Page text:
- Further Domestic political considerations should not impact India's foreign policy considerations.
UPSC Current Affairs: Nanomicelles: using nanoparticles for cancer treatment | Page 09
UPSC Syllabus: Prelims: General Science | Mains – GS Paper III – Science & Technology
Sub Theme: Nanotechnology | Nanometre | Applications | UPSC
- Nanotechnology is a field of research and innovation concerned with building 'things' - generally, materials and devices - on the scale of atoms and molecules.
- A nanometre is one-billionth of a metre
- At such scales, the ordinary rules of physics and chemistry no longer apply. For instance, materials' characteristics, such as their colour, strength, conductivity and reactivity, can differ substantially between the nano-scale and the macro.
- Carbon 'nanotubes' are 100 times stronger than steel but six times lighter.
UPSC Current Affairs: Jal Jeevan adds 1 lakh water connections daily | Page–14
UPSC Syllabus:| Prelims: Polity & Governance | Mains: GS Paper II – Polity & Governance
Sub Theme: Jal Jeevan Mission (JJM) |Challenges in implementing the scheme | UPSC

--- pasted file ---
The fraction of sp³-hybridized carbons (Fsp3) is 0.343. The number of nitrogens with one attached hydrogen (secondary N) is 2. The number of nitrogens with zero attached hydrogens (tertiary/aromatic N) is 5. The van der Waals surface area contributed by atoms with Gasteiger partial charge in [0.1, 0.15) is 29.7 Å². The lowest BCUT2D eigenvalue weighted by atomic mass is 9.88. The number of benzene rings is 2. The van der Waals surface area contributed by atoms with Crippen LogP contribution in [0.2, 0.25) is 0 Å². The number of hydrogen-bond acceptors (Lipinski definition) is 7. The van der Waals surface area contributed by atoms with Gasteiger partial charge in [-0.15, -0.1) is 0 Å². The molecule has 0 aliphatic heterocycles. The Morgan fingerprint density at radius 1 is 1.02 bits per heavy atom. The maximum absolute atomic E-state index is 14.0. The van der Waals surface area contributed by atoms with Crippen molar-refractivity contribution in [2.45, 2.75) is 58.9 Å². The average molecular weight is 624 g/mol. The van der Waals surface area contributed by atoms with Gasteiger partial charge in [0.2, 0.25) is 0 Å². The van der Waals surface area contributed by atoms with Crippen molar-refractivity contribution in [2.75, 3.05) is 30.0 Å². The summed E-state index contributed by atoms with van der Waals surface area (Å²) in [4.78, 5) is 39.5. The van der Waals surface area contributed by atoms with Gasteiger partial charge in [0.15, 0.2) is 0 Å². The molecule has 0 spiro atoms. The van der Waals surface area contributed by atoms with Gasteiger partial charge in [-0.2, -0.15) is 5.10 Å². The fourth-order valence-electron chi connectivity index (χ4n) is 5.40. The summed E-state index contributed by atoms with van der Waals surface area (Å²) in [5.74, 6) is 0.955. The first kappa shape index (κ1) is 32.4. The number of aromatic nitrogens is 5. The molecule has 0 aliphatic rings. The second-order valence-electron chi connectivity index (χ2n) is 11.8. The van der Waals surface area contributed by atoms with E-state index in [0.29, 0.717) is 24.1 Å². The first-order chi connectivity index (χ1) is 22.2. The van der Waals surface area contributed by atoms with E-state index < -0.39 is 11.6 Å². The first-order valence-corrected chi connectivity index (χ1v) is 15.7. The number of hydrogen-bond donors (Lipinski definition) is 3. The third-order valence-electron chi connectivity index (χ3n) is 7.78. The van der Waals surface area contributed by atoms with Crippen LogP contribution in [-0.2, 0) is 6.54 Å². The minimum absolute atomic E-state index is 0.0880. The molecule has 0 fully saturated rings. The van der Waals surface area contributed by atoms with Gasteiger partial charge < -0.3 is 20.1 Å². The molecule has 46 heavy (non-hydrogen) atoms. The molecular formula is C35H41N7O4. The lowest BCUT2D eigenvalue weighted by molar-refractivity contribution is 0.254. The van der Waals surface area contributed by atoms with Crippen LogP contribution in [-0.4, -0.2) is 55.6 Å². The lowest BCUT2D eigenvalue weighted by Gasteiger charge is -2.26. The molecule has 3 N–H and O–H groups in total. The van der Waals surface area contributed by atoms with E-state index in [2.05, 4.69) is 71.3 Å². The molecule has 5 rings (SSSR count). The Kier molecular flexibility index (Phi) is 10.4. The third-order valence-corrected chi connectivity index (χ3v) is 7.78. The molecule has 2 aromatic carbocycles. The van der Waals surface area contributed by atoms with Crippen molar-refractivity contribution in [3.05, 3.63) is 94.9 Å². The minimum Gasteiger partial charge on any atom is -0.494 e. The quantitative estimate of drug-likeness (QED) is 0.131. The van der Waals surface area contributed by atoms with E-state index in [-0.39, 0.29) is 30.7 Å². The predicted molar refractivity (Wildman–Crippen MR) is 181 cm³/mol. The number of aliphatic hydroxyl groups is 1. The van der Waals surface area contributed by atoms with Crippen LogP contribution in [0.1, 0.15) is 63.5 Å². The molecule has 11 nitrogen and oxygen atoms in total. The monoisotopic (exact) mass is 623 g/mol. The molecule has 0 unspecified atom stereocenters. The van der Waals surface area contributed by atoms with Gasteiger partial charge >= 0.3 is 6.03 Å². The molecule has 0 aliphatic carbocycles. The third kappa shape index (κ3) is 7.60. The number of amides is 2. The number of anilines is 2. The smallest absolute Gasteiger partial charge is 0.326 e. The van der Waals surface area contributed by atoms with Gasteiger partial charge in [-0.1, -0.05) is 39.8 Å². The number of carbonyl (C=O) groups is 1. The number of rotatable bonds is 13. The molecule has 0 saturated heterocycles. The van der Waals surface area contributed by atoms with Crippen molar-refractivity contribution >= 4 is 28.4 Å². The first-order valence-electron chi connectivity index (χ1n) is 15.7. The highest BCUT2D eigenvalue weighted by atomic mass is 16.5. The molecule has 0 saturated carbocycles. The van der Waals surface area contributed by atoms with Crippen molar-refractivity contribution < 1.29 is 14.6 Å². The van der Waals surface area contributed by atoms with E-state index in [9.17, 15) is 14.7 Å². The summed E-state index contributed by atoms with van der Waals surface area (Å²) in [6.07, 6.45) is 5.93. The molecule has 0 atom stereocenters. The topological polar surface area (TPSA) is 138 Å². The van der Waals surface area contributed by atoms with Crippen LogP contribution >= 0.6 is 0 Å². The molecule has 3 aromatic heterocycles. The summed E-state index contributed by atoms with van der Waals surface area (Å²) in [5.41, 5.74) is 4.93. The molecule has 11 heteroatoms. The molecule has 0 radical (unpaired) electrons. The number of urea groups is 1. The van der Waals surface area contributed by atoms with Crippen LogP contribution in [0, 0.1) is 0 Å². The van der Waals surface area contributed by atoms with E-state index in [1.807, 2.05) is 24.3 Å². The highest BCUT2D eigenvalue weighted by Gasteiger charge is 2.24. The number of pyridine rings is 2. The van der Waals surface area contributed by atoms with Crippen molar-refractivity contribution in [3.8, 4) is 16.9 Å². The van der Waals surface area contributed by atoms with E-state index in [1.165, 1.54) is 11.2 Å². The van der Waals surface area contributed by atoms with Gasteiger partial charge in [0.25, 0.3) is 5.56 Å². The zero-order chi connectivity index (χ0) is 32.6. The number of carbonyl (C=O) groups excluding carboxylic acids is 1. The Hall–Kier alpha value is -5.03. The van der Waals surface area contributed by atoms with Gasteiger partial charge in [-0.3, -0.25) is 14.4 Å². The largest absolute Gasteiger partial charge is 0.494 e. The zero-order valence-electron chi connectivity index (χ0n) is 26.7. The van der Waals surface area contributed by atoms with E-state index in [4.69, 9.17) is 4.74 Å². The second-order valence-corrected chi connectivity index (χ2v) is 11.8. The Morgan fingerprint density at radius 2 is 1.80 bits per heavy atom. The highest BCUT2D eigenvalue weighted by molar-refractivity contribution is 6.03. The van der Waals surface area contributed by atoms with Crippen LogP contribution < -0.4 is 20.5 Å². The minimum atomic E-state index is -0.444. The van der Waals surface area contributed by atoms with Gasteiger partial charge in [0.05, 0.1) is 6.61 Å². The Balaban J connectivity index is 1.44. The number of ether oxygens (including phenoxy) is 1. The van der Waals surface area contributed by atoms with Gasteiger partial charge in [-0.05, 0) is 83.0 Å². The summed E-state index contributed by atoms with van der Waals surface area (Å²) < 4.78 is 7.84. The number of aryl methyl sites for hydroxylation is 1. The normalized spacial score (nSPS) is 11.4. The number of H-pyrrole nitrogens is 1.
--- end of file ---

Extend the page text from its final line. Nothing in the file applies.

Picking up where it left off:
Context: Since its launch in August 2019, Jal Jeevan Mission (JJM) has achieved 32.3% coverage of tap connections in rural India.
About the Jal Jeevan Mission (JJM)
- In partnership with the States, the scheme seeks to ensure that every rural household of the country gets assured drinking water supply by 2024.
- As of now, 6.15 crore (32.3%) households of the country are getting tap water supply into their homes. Almost 1 lakh new connections are getting added on daily basis.
- The government is almost replicating the implementation of its flagship scheme of building toilets in the first term in providing tap water connections to every rural household in the country in its second term. In its first term from 2014 to 2019, the Centre reportedly built over 11 crore toilets in the country.